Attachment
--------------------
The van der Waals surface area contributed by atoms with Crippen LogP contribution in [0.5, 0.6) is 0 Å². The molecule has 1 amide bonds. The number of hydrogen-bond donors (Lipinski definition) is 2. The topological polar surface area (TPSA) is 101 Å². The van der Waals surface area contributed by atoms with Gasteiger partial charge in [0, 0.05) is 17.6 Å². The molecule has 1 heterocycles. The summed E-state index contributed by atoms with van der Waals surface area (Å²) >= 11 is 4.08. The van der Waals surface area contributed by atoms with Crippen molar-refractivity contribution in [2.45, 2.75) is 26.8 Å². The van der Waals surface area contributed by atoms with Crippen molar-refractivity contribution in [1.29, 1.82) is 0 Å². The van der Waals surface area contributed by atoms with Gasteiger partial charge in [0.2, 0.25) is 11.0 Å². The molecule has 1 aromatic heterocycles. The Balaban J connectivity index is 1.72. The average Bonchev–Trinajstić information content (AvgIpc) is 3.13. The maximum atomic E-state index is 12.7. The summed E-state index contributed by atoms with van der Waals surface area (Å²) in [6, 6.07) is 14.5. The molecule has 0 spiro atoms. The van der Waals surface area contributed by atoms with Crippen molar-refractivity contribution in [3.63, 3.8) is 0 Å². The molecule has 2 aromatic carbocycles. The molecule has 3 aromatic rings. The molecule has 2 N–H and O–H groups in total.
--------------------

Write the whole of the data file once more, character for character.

The van der Waals surface area contributed by atoms with Crippen LogP contribution in [0.5, 0.6) is 0 Å². The molecule has 1 amide bonds. The number of hydrogen-bond donors (Lipinski definition) is 2. The topological polar surface area (TPSA) is 101 Å². The van der Waals surface area contributed by atoms with Gasteiger partial charge in [0, 0.05) is 17.6 Å². The molecule has 1 heterocycles. The summed E-state index contributed by atoms with van der Waals surface area (Å²) >= 11 is 4.08. The van der Waals surface area contributed by atoms with Crippen molar-refractivity contribution in [2.45, 2.75) is 26.8 Å². The van der Waals surface area contributed by atoms with Crippen molar-refractivity contribution in [1.29, 1.82) is 0 Å². The van der Waals surface area contributed by atoms with Gasteiger partial charge in [0.2, 0.25) is 11.0 Å². The molecule has 1 aromatic heterocycles. The Balaban J connectivity index is 1.72. The average Bonchev–Trinajstić information content (AvgIpc) is 3.13. The maximum atomic E-state index is 12.7. The summed E-state index contributed by atoms with van der Waals surface area (Å²) in [6, 6.07) is 14.5. The molecule has 0 spiro atoms. The van der Waals surface area contributed by atoms with Crippen molar-refractivity contribution in [3.63, 3.8) is 0 Å². The molecule has 2 aromatic carbocycles. The molecule has 3 aromatic rings. The molecule has 2 N–H and O–H groups in total.